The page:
I was also really happy to see the return of big event bosses, even if I only killed them a couple of times myself. I have very fond memories of the world boss shenanigans that I got up to during the Rakghoul event, and bringing the concept back for Ilum certainly didn't disappoint, whether we were instance-hopping like crazy in an attempt to find one where the bosses hadn't been killed yet, or I found myself ninja-invited to a boss operation the moment I logged in. I can't help but feel that Bioware was also experimenting a bit this time by making two open world bosses and one operations boss with a lockout for the event. I wonder which ones people were more likely to kill and how often - I suspect that those numbers will influence which type we'll see more of in the future.

The bottom line is that I had a lot of fun with the PvE part of this event, as it nicely shook up everyone's routines and drew people together on Ilum. There weren't many guildies with whom I didn't group up to tackle some part of the event together at some point or another, and Twin Suns Squadron is not a tiny guild! It didn't quite match the levels of craziness I experienced during the Rakghoul plague, but if future events continue to live up to this standard I'll be happy.


2.0 PTS Blues

So the big news this week was that 2.0 landed on the PTS this Wednesday - minus Makeb that is, which I think makes perfect sense. In practice this means that you get to go to a terminal on the fleet to insta-level to 55, play around with the new talent trees and try out the new hardmode flashpoints and operations if you so desire.

Many of my guildies were extremely excited about this, but my own reaction was pretty much a resounding "meh". I felt like the guild's very own grinch... until my guild leader came online and went on a wild rant about how 2.0 supposedly completely breaks Guardian tanks. I was oddly amused and relieved. Hey, at least I'm not the only one who's not super cheerful anymore!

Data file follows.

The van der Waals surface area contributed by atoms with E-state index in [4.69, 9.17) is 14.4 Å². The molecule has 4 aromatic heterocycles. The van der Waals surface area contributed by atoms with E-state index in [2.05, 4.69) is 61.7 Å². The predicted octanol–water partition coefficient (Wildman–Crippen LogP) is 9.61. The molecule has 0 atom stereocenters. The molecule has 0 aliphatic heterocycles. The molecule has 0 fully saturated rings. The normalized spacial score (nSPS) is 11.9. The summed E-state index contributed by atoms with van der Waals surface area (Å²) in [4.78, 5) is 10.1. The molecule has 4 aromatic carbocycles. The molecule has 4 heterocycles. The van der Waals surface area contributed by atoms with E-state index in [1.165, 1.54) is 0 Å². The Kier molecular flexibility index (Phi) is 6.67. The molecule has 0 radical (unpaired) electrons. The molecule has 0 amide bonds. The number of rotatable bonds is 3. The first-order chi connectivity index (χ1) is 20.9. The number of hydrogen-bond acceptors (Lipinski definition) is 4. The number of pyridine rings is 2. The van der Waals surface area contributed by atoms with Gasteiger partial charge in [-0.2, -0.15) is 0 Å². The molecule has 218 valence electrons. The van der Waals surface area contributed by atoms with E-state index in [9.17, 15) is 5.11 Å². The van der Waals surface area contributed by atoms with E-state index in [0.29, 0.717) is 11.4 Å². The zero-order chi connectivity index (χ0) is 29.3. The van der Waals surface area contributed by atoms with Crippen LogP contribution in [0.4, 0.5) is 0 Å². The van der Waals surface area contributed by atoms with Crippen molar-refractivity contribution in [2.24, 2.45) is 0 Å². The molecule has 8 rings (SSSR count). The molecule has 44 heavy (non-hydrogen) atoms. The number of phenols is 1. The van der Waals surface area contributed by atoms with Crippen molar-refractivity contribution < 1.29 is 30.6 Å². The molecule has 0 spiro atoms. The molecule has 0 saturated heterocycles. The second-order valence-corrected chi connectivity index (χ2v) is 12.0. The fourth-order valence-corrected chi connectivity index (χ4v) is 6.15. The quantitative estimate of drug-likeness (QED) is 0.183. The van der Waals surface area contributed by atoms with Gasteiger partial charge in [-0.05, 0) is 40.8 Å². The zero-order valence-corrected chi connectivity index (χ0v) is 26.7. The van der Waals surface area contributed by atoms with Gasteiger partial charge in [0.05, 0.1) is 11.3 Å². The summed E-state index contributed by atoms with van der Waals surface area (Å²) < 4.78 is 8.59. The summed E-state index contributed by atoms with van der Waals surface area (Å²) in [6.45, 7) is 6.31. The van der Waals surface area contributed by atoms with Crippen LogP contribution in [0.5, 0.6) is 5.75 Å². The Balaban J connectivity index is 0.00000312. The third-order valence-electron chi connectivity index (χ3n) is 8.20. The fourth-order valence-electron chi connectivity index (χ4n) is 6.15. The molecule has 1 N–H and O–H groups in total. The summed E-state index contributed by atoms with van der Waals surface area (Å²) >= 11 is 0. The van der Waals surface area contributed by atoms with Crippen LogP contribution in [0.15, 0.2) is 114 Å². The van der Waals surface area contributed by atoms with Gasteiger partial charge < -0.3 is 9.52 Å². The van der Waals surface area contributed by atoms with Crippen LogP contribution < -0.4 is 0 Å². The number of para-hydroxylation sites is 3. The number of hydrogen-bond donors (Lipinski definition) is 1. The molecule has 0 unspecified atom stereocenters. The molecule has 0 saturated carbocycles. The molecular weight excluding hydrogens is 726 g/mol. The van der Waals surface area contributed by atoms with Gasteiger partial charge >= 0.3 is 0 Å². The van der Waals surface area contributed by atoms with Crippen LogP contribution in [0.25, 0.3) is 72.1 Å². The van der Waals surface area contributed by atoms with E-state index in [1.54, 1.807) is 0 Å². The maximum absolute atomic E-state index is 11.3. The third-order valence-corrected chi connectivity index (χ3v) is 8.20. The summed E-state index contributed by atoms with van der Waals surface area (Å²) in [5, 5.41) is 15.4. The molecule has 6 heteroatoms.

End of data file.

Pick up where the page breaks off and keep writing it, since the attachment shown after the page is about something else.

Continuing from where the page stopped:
Maybe it's a sign of increased age (I am turning thirty this year after all...), but I'm becoming more and more cynical when it comes to change in MMOs. I know that some degree of change is always going to be needed to keep things fresh, but all too often too much of it just seems arbitrary and more importantly, simply not a good thing. Looking back at my time in WoW, no matter what people say about the game continuously improving, every expansion after Burning Crusade only served to diminish my overall enjoyment of the game. And while it doesn't take more than a cursory glance at the PTS to see that Rise of the Hutt Cartel is not going to handle the new level cap like WoW expansions do, I still find it hard not to be worried about history repeating itself.

"Did you hear that they are introducing an achievement system?" I was asked in what I assume was an attempt to get me excited about 2.0 after all. "Have I mentioned that I don't like achievement systems?" "No..."

I really liked how SWTOR's codex has always been comparatively low-key for an achievement system, and this new addition with newer and brighter random badges does not thrill me. Isn't it incredibly spoilerific to show all your future companions on any and all potential alts to the player right off the bat by attaching them to achievements? From what I've seen of it, most of the achievements are ridiculously silly and grindy things as well: run each flashpoint twenty-five times, kill a thousand mobs on each planet, kill a hundred mobs with each companion out. I joked to guildies about how once the expansion hits, the starter planets are going to be overrun by max-level characters AoEing everything in sight to get their mob kill achievements. Yeah, that sure sounds like it's going to make the game that much more fun...